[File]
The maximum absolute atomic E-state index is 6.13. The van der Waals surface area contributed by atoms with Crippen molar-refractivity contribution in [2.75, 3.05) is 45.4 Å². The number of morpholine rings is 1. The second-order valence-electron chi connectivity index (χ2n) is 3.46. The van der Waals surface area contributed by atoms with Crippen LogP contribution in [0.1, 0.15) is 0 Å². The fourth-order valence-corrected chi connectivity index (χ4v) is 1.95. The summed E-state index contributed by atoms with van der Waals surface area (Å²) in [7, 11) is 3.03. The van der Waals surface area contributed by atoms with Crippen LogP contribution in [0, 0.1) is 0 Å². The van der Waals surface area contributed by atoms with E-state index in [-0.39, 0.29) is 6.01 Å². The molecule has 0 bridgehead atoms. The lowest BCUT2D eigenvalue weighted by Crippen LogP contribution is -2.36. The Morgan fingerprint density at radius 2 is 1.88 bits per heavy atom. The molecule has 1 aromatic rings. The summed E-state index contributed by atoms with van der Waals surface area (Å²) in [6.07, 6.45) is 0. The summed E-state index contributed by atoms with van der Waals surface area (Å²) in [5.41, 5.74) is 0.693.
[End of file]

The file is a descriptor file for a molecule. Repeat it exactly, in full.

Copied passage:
The maximum absolute atomic E-state index is 6.13. The van der Waals surface area contributed by atoms with Crippen molar-refractivity contribution in [2.75, 3.05) is 45.4 Å². The number of morpholine rings is 1. The second-order valence-electron chi connectivity index (χ2n) is 3.46. The van der Waals surface area contributed by atoms with Crippen LogP contribution in [0.1, 0.15) is 0 Å². The fourth-order valence-corrected chi connectivity index (χ4v) is 1.95. The summed E-state index contributed by atoms with van der Waals surface area (Å²) in [7, 11) is 3.03. The van der Waals surface area contributed by atoms with Crippen LogP contribution in [0, 0.1) is 0 Å². The van der Waals surface area contributed by atoms with E-state index in [-0.39, 0.29) is 6.01 Å². The molecule has 0 bridgehead atoms. The lowest BCUT2D eigenvalue weighted by Crippen LogP contribution is -2.36. The Morgan fingerprint density at radius 2 is 1.88 bits per heavy atom. The molecule has 1 aromatic rings. The summed E-state index contributed by atoms with van der Waals surface area (Å²) in [6.07, 6.45) is 0. The summed E-state index contributed by atoms with van der Waals surface area (Å²) in [5.41, 5.74) is 0.693.